Well, it took longer than expected (but what boat project doesn't), but everything is out except for the holding tank. However, it's empty and capped off so it will get the heave-ho next weekend.


Overall it wasn't as bad as expected (except for one five minute section which caused an involuntary shriek on my part), and Mr. cthoops did a yeoman job on the whole thing.


I didn't think it was possible to love our Nature's Head any more than I already did, but after this weekend I most certainly do.
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Old 17-08-2015, 09:35   #24
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Re: Oh joy - removing the head/holding tank/hoses this weekend

I used my Fein multitool to cut the hose. Unfortunately, I did not make sure there was not liquid remaining in the hose prior to cutting. When I cut the hose, it splattered old nasty water everywhere. Not fun.

Cutting the hose is much easier and faster than trying to pull it off of barbed fittings, just use something non-powered to do so. Unless you are sure the hose is dry inside!
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Old 17-08-2015, 09:41   #25
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Re: Oh joy - removing the head/holding tank/hoses this weekend

So I guess none of you are willing to try coffee that has been run through a Civit...
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Old 17-08-2015, 20:11   #26
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Re: Oh joy - removing the head/holding tank/hoses this weekend

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Well, it took longer than expected (but what boat project doesn't), but everything is out except for the holding tank. However, it's empty and capped off so it will get the heave-ho next weekend.


Overall it wasn't as bad as expected (except for one five minute section which caused an involuntary shriek on my part), and Mr. cthoops did a yeoman job on the whole thing.


I didn't think it was possible to love our Nature's Head any more than I already did, but after this weekend I most certainly do.
Well done. Now you won't need to do it again for 5 years
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Old 18-08-2015, 04:14   #27
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Re: Oh joy - removing the head/holding tank/hoses this weekend

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Well done. Now you won't need to do it again for 5 years
Thanks! But the beauty of the Nature's Head is that we'll never have to do it again unless we buy another boat - and that's not happening.
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Old 18-08-2015, 07:59   #28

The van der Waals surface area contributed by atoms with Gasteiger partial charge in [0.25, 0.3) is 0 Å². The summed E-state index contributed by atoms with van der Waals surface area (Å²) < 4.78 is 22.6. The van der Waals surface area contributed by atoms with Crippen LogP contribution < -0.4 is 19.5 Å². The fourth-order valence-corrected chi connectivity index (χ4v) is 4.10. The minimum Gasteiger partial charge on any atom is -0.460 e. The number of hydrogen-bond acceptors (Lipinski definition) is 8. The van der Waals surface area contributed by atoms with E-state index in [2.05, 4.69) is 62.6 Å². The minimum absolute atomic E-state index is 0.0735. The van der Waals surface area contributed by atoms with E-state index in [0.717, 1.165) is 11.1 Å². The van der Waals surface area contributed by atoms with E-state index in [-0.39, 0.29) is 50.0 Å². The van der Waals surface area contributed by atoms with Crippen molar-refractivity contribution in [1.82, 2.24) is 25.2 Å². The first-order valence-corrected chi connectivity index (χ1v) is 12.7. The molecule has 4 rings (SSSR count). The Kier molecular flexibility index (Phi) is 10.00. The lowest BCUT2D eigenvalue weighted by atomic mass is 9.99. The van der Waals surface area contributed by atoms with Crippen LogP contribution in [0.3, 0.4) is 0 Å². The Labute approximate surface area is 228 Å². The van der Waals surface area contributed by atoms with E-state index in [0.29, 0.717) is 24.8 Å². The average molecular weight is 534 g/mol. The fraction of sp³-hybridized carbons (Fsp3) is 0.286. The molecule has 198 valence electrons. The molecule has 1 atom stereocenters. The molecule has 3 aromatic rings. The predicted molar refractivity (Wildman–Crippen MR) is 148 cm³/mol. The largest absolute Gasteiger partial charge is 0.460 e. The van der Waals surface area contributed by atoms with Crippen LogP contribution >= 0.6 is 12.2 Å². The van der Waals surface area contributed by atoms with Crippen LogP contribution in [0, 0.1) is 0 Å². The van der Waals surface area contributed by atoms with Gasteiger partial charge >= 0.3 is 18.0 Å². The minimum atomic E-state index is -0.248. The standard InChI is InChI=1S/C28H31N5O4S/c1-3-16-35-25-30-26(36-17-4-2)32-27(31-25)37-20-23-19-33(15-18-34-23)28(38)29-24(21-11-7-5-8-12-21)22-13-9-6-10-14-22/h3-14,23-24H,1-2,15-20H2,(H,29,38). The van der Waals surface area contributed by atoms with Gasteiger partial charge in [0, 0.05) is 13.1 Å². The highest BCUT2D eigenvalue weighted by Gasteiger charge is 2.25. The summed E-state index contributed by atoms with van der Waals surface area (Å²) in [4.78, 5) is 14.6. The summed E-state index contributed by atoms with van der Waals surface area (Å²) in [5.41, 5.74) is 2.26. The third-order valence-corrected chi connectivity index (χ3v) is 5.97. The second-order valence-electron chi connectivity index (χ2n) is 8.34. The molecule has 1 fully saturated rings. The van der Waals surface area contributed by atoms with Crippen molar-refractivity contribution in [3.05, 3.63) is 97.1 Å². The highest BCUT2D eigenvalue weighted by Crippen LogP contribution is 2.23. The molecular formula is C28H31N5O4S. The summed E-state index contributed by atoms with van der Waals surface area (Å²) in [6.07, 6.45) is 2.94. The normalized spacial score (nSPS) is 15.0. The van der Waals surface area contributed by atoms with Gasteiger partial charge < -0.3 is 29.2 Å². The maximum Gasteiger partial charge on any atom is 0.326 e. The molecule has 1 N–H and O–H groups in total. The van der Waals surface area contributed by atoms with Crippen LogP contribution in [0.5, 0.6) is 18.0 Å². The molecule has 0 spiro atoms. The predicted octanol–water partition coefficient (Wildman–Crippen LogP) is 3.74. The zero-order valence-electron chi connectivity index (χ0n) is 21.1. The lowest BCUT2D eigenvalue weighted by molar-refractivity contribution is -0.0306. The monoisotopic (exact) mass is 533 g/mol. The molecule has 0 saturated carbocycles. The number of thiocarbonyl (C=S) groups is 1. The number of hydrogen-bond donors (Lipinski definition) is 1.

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Re: Oh joy - removing the head/holding tank/hoses this weekend

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It's a very simple system that manages waste very well. But you're slightly more "hands on" in dealing with the cycles of removal. With the traditional head you don't ever really confront the product directly. That's good because its a vile slurry of raw sewage. Composters are different. The "product" is dissected into liquids and solids and removal of them in this separated state is a different ball game. The crap, for instance, smells like and resembles dirt.

Beyond that, the same discharge principles would apply. If you're in a crowded harbor, then obviously you need a way to store the composting material onboard temporarily as it's still human waste, albeit composting human waste. An extra bucket or some kind of holding system.

Hope this helps!
The problem is it's the rare cruiser who doesn't have the story of the traditional head that hasn't clogged or broken and then they have to deal with the fresh stuff. So I wouldn't count on a traditional head avoiding personal contact.

We get 4-6weeks out of the solids container depending on how much we use shoreside facilities. If we can time it to empty after we have been away from the boat for a couple weeks, it's about equivilent to removing potting soil. I wouldn't do it right after cousin eddy just deposited the remains of an iffy bean burrito.

One of the really nice things is you don't hit a firm limit on use. With a holding tank, when it's full, you are done using it until you can empty it. With a composter, you can usually get away with a few more days until it's convienent to empty it.
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Old 19-08-2015, 07:10   #29
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Re: Oh joy - removing the head/holding tank/hoses this weekend

We are going to be undertaking this exact project. So glad for all the tips in this thread. Glad it went well! Can't wait to get our composting toilet as well. ☺️


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Old 20-08-2015, 09:08   #30
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Re: Oh joy - removing the head/holding tank/hoses this weekend

It was about 1970 or so. Submarines have holding tanks. When the tanks are near full, the tank is pressurized, a valve is opened, and the contents go thru the hull. You have to stop before air gets out or you break silence. After a while, the frequency of pumping gets shorter and shorter, meaning the sides of the tank are crusted. Next time in port, there is a bucket brigade up over the side. Everyone participated. The junior guys go in the tank, wearing a plastic suit and a respirator, with a safety line attached so he can be pulled out. One guy vomited into the mask and almost died. A set of dentures were found..Seems one fellow came back drunk one day, threw up and lost his teeth. He was glad they were recovered. He cleaned them up, then put them back to use. I think of that when I have to clean the macerator, which I did a few weeks ago when a woman on board broke the rules... They were verbal. Now they are written on the toilet seat. "Those who violate the rules will be keel-hauled."